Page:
Dateline: 1988. Across the country, thousands of Amiga computer owners discover a revelation: they can now play a game that includes both white-knuckle driving and indiscriminate violence (without heading to the arcade to spend a quarter on Spy Hunter) with Fire And Forget. The little-known but much-loved Titus game has been given new life in Fire & Forget: The Final Assault. This is no nostalgia trip, it's a brand new title, complete with modern graphics and a new trick for your rolling death machine: flight.
Google officially announced the not-so-secretly-kept Play Games this morning, which brings game sync, leaderboards, achievements, and more to Android. Naturally, the first question on many users' minds is do any games already support it? In fact, several developers have already updated their games to add this new feature. Here's a look at what we've found so far:
- World of Goo by 2D BOY
- Osmos HD from Hemisphere Games
- Eufloria HD from Omni Systems
- Riptide GP from Vector Unit
- Beach Buggy Blitz from Vector Unit
- Shine Runner from Vector Unit
- Modern Combat 4 from Gameloft
- Dungeon Hunter 4 from Gameloft (update coming soon)
- Asphalt 7 from Gameloft (update coming soon)
- Eternity Warriors 2 by Glu
- PBA Bowling Challenge from Concrete Software
- Townsmen from HandyGames
- Save the Puppies from HandyGames
- Farm Invasion USA from HandyGames
- Rocket Island from HandyGames
- Triple Town by Spry Fox LLC (temporarily pulled due to crashes)
- Chip Chain by AppAbove Games LLC
- Super Stickman Golf 2 by Noodlecake
- Wind-up Knight by Robot Invader
- Plague Inc.
Today, Google announced Google Play game services that brings a suite of new features that game developers can integrate into their titles. The biggest of them is cloud data sync. Game developers can sync their players' progress across devices and platforms. Yes, this feature works on Android and iOS. This is hot.
In addition to cloud data sync, the suite of services also brings achievements and leaderboards. Any game can now tap into a unified system for showing off your accomplishments.
Google I/O is almost here, so surely you've got Google on the brain. Why not take your mind off things with some neat new apps and games? Oh, but the cost! At least there are some cool sales going on to reduce the impact on your wallet. The selection is solid today, ranging from classic utilities to polished games. These deals aren't just in Google Play – Amazon's Appstore is makes a few appearances this time, as well.
This edition focuses only on new games. The app roundup is coming up soon.
Looking for the previous roundup editions?
For years, Rovio lived on Angry Birds and nothing else. Then it tried to get you to love Alex. Then it gave the piggies a shot. Finally, Rovio went back to doing what it does best: throwing birds and cashing out. The demand for new games hasn't stopped, though. So what's a mega-giant corporation that's stuck in a creative rut to do? Crowd source, of course. Introducing Rovio Stars.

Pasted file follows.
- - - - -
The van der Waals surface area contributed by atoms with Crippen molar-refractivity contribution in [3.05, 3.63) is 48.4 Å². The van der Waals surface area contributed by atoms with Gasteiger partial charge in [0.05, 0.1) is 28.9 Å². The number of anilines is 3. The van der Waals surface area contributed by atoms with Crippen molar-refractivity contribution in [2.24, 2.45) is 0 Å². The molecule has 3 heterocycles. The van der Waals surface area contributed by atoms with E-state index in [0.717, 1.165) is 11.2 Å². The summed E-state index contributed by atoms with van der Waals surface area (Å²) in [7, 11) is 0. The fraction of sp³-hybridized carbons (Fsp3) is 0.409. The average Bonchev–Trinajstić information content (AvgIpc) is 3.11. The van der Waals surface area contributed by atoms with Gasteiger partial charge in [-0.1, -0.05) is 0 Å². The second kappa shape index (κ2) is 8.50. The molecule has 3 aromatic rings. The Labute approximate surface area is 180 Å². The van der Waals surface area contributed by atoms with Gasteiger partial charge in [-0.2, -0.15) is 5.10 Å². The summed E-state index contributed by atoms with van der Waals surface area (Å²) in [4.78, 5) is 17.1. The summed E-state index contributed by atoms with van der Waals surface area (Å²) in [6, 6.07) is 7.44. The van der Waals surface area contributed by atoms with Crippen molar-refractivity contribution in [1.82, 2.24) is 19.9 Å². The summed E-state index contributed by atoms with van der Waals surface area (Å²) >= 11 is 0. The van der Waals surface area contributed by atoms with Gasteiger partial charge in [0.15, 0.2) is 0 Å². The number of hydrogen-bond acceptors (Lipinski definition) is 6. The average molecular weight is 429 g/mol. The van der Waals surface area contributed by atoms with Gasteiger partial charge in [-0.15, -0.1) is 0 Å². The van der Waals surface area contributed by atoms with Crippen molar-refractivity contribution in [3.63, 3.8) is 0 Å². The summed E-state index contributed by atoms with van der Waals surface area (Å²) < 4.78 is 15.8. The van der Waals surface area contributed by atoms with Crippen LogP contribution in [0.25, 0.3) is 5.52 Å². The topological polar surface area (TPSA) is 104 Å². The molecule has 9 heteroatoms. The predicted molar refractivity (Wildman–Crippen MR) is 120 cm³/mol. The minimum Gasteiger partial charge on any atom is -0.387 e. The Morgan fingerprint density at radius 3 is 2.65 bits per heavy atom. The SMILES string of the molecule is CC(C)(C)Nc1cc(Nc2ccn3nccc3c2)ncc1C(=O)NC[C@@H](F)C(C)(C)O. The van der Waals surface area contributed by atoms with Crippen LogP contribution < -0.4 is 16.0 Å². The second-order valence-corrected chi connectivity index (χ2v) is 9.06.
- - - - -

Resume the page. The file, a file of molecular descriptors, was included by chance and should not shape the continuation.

Welcome to the latest entry in our Bonus Round series, wherein we tell you all about the new Android games of the day that we couldn't get to during our regular news rounds. Consider this a quick update for the dedicated gamers who can't wait for our bi-weekly roundups, and don't want to wade through a whole day's worth of news just to get their pixelated fix. Today we've got a hotly anticipated hardcore sci-fi spaceship simulator, an interesting take on the growing RPG-puzzle genre, a retro platform/puzzle game with a twist, and Namco's latest attempt at striking mobile gaming gold.
Sometimes you have to assume that there are entire teams at Google whose sole job is to think up fodder for nostalgic technology bloggers. Case in point: for the 37th anniversary of the classic arcade game Breakout, Google has thrown together another one of its elaborate Easter eggs. Do a Google Image Search for "atari breakout", and the results will turn into the smashable blocks, with your mouse working as a control for the paddle.
Say The Same Thing is a game backed by the band OK Go in some way that isn't entirely clear. It's a social turn-based experience where you try to get your brain to sync up with another person's as you both call out random words. It's actually more fun than it sounds.
Each round starts with both parties entering a random word. They probably aren't the same one, so you have to pick another word that's related to what you both said.
I was seven years old when Carmageddon first hit store shelves in 1997. Even if the game hadn't been widely banned and censored around the world, I still wouldn't have gotten my hands on it. The off-the-wall violence and bloodshed would have been a bit too much for my parents to permit me to play with good conscience. While leagues of long-time fans poured money into the Kickstarter campaign that allowed Stainless Games to port the game to Android in the first place, I am visiting the game for the first time.